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Look Past the White Veil... - 90%

XuL_Excelsi, December 10th, 2009

Just like everyone else, I was tempted to ignore this album altogether, considering its Christian approach on the genre. It’s not that I pretentiously avoid Christian metal, because I believe that music should be judged solely by what you hear on the album, regardless of the artist’s image. It’s just that Christian metal bands are generally musically inferior to their secular counterparts. Antestor, along with Crimson Moonlight and Drottnar, are exceptions to this generalization.

The intro to “The Forsaken” greets the listener with an angelic siren’s song, luring one in unsuspectingly. “Rites of Death” breaks suddenly, violently with furious black metal. Immediately it dawns on you that this is no run-of-the-mill white metal album. Antestor truly caught me off-guard here, nothing can prepare you for the relentless attack these Christians unleash with “The Forsaken”.

Three tracks of black insanity right from the start, blistering in intensity, the fury of the first wave is merciless! For those who survived this, Antestor lets up a little in the form of “Raade”, an ambient instrumental that changes the pace beautifully. In the second half, the album progresses considerably, with most of the songs being more experimental than the patent black metal sound on the rest of “The Forsaken”. From the ridiculously cheery keyboard interludes on “Betrayed”, to the somber “Vale of Tears”, then the uncharacteristic guitars on “The Return” and “As I Die”, this album has much more depth than I initially gave it credit for.

Notably, the guitars on the album are nothing short of astounding. With incredible composition covering many styles and genres, the fretwork on “The Forsaken” is very accomplished. Antestor incorporates various influences in every song, but it never seems too busy, or overdone, all the sections flow into each other harmoniously. The guitars are predominantly black metal, with ferocious tremolo riffs and immense speed. These are some truly heavy songs, and standout tracks for the genre as a whole, thanks to the guitars. The solo’s are amazingly fast and well-written, rivaling bands from Behemoth to Wintersun in prowess and composition. Particularly, the solo on “The Return” is one of the best I’ve heard in this or any genre.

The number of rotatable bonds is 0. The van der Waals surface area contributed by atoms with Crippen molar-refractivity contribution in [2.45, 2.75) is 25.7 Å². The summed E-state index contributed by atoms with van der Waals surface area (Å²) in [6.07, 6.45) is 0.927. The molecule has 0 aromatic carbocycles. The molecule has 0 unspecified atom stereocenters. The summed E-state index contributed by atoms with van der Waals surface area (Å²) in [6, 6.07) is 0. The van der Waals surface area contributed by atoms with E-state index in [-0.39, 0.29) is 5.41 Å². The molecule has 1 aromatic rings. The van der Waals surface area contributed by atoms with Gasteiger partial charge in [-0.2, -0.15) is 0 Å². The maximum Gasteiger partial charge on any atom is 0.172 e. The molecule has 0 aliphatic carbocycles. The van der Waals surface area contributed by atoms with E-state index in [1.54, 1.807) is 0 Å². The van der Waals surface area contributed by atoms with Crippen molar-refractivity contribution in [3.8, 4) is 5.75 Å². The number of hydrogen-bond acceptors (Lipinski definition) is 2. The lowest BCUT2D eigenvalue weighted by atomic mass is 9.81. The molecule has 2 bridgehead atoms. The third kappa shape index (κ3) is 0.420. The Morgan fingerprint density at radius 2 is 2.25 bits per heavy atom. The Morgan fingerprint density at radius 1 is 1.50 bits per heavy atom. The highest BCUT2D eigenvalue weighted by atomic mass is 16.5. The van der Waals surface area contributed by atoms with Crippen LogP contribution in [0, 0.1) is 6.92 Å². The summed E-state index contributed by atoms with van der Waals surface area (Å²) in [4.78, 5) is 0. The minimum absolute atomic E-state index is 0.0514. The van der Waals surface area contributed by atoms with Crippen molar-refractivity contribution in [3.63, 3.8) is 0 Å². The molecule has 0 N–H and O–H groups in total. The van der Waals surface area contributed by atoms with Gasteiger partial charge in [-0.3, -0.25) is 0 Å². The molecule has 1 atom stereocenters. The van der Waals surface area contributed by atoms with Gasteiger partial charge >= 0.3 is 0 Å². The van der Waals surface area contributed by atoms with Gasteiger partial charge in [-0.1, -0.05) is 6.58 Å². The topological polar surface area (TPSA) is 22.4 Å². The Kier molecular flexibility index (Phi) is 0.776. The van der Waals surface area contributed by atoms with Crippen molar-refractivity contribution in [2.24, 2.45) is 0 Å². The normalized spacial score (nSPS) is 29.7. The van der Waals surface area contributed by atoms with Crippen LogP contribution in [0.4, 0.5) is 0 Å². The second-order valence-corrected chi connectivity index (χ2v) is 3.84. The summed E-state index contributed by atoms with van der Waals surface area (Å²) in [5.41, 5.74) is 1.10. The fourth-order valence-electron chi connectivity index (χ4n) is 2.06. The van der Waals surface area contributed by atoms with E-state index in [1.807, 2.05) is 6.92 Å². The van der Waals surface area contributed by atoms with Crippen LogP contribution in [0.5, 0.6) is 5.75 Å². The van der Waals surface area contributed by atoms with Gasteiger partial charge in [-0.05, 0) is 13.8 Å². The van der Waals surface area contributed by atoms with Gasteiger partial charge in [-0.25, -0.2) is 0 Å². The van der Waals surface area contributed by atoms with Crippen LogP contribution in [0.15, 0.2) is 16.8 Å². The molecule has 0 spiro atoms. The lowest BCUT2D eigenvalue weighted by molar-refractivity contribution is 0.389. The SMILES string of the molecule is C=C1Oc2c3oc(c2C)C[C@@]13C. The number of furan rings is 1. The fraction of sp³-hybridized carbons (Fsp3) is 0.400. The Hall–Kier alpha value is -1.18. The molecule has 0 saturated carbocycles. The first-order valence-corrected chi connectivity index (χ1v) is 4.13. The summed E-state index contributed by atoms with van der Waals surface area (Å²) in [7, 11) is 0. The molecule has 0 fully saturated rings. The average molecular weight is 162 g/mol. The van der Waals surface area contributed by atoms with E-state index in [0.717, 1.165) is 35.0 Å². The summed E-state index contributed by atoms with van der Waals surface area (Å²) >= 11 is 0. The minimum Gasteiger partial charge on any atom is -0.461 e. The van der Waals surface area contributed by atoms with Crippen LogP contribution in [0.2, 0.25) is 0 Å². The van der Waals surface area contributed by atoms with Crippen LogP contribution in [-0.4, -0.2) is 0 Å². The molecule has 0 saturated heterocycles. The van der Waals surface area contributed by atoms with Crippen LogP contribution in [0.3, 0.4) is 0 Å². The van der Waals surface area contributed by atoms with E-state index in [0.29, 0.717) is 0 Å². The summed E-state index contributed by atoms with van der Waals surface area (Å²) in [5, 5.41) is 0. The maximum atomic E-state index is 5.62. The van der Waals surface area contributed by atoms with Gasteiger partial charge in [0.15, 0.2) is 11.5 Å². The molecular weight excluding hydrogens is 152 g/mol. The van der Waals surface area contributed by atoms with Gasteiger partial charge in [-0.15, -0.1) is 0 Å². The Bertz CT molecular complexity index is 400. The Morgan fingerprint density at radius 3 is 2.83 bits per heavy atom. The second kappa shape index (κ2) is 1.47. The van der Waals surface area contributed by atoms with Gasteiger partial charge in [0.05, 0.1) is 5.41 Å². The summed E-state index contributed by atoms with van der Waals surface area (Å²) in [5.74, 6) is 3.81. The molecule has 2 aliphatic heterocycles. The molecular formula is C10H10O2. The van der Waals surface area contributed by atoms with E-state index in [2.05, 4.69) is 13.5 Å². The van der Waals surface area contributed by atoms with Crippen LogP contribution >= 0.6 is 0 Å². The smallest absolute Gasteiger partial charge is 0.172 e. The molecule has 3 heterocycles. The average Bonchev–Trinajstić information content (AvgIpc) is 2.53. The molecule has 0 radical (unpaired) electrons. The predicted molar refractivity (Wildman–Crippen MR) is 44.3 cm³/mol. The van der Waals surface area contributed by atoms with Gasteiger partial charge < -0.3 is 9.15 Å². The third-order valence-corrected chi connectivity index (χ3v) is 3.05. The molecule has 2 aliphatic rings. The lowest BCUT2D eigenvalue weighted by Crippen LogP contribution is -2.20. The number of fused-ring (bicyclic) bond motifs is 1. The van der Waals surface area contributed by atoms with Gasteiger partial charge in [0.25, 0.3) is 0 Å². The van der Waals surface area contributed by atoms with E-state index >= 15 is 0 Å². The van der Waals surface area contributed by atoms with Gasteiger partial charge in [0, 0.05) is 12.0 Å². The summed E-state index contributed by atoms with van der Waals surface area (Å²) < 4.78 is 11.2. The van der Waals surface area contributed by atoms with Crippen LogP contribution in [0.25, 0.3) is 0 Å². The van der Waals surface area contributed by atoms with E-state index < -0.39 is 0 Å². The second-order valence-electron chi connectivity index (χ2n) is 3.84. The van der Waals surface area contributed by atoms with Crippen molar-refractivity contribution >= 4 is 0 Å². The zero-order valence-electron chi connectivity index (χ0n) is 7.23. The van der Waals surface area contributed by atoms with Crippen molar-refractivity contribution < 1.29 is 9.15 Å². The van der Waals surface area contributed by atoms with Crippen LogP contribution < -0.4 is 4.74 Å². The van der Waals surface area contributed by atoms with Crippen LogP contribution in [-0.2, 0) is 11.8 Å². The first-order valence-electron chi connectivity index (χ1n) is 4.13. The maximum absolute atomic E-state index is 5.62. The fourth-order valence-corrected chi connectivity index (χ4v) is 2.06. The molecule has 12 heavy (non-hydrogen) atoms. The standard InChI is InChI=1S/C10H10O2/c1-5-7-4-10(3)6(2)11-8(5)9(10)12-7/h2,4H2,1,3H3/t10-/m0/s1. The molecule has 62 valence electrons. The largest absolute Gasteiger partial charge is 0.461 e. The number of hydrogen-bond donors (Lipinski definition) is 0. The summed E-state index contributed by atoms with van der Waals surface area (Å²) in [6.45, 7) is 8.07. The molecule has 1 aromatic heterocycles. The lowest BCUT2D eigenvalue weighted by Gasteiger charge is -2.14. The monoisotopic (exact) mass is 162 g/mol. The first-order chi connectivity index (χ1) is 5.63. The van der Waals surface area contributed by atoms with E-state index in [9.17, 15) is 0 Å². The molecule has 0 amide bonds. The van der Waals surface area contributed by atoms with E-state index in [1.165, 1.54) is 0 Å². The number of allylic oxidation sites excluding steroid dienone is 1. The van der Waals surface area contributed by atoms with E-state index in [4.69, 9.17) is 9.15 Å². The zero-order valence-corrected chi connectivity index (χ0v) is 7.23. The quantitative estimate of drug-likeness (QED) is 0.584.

The bass isn’t particularly unique or memorable. An average effort, but effective nonetheless. One isn’t often aware of the bass guitar on this album, though. The keyboards play a major part on the release, creating excellent atmosphere. It accentuates the songs very well, and is somehow unique compared to the keyboards heard on other BM releases. It specifically comes to the fore on the instrumentals and “Betrayed”.

The drums, played by none other than the legendary Hellhammer, are a triumph. These songs showcase some of the best drumming I’ve heard in black metal. I’d even go as far as rating it above his epic work in Dimmu Borgir. Fast beyond comprehension, the constant blasting and double-bass is addictive. Another crucial element of “The Forsaken”’s success is the vocals. As far as black metal goes, the vocalwork is tremendously good. The screams aren’t quite as high-pitched as in comparative BM albums, but rather in-between, a true venting of rage, unlike anything in Christian metal, save perhaps for Crimson Moonlight.

Sadly, however, the glorious vocals are short-lived, let down by the lame lyrics. It seems Antestor couldn’t get everything right after all. Horrendous poetry showing a strange depression angle on the Christian theme is the major weakness of this monumental album. However, the only Christian aspect of “The Forsaken” is the lyrics. There’s no denying that we are dealing with true Nordic black metal in almost every sense of the word.

The album fades out as inauspiciously as it entered with the symphonic “Mitt Hjerte”, and you’re left wondering what just happened. “The Forsaken” really blew me away with its very innovative take on black metal. Antestor is a rare Christian metal success story and this album is so remarkable, you’ll never want it to end.

So if you can find it in your dark heart to look past their Christian ideologies, Antestor is worthy of a place in the collection of any black metal fan.